CINÉFESTOZ 2013 WRAP
FILMFEST ON THE MARGARET RIVIERA
Clearly it's not the Riviera, but the Margaret River wine and leisure region of Western Australia has its own geographic appeal (including gorgeous Geographe Bay), and the six year old CinéfestOZ has a good wine-red carpet and its own screen legends, such as Bryan Brown (2012) and this year's honouree, Jack Thompson. It is ripening well, as Andrew L. Urban reports on the 2013 vintage (August 21 - 25).
A 50% jump in attendances to over 15,000, six major events sold out across its five days, a well received program of Australian and French films - including a few world premieres - has boosted its reputation as a filmfest to watch, as it were.
"destination showcase for new Australian films"
Like the somewhat smaller Dungog Film Festival does in the NSW Hunter Valley across the other side of the continent (held in May), CinéfestOZ prides itself on being a destination showcase for new Australian films. The Australian focus is crucial to CinéfestOZ, notwithstanding that it has a dual nationality, with French films another key element of the program. More on the French bit later.
The quality of the 2013 program has been impressive, thanks in part to a clever arrangement with MIFF's Premiere Fund which enables CinéfestOZ to program films from the Melbourne event just two weeks prior, co-branded, as it were. Hence the inclusion of six of the 17 chapters from Tim Winton's The Turning, Patrick, Aim High in Creation and the debut feature from rising WA filmmaker Zak Hilditch, These Final Hours.
A sort of modern day On The Beach, the latter stars Nathan Phillips as a young man interrupted on his way to a no-holds-barred end of the world party when he feels compelled to save a little girl being kidnapped by two brutes with clearly abusive intentions. Outstanding performances drive the film's high energy and ceaselessly edgy tone.
Roadshow boss Joel Pearlman was on hand to conclude the distribution deal for the film: it will be released next year.
The festival opened its French program with Tenderness, Marion Hansel's understated road movie/relationship drama - and in the other two cinemas in Busselton's Orana Cinema, The Rocket launched the Australian program. This multi-layered crowd pleaser from Kim Mordaunt is set in Laos, and had just won the Audience Award at MIFF. The Rocket opens commercially this week.
Each of the MIFF films were followed by Q&As with the filmmakers and/or stars, as were most other films, including Ivan Sen's Mystery Road; Sen has already returned to China, working on his next film, but Jack Thompson, David Field and producer David Jowsey were there.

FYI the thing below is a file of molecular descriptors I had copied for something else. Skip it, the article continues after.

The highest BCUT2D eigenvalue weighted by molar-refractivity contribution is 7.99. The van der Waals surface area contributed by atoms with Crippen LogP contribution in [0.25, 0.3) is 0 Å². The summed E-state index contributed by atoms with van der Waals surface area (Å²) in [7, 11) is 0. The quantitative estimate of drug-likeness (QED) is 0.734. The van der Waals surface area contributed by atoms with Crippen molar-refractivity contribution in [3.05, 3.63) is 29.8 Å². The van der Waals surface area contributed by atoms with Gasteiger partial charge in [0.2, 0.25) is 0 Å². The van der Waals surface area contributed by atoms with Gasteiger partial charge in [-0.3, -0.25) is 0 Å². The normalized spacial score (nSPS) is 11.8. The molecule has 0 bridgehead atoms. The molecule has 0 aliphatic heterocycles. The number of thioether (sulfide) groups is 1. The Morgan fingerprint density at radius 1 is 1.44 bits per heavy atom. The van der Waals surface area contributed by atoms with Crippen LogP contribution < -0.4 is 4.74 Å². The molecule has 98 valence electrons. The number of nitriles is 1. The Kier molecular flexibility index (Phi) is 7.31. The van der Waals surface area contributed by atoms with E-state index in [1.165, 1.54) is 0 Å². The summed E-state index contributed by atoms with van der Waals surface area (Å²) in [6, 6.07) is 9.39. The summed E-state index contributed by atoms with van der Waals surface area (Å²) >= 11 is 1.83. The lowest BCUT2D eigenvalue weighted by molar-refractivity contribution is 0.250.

Another Australian film in the program that is in a foreign language was (ex-Buddhist monk) Greg Sneddon's Arrows of the Thunder Dragon, which explores the ancient tradition of archery and social/family customs in Bhutan through a story of a brother and sister. It will be released in selected cinemas early next year. Sneddon, too, was a Fest guest and captivated the audience with his post screening discussion - which your reporter was pleased to moderate.
"the region's food and especially wine culture"
In keeping with the region's food and especially wine culture, festival attendees could feast on the French biopic, Haute Cuisine about a Presidential lady chef and catch up with how the rich and aspirational Chinese got Red Obsession in Bordeaux. The latter, an Aussie film, went down especially well.
The French connection continued into the Australian program with the premiere of Rachel Ward's splendide telemovie, An Accidental Soldier, set in WWI France, starring Dan Spielman, Marie Bunel, Bryan Brown and Julia Zemiro. The film is based on Silent Parts, a novel by John Charalambous, adapted by Blake Ayshford, and is the story of an innocent Aussie soldier (Spielman)who isn't ready to die and seeks refuge in a farmhouse where Colombe (Bunel) is worrying for her own son fighting at the front.
The supple strength of the story, the defined and interesting characters are all masterfully handled by Ward, who joined producers Sue Taylor and Kylie du Fresne and Ayshford for the Q&A. (An Accidental Soldier will screen on ABC TV on September 12, 2013)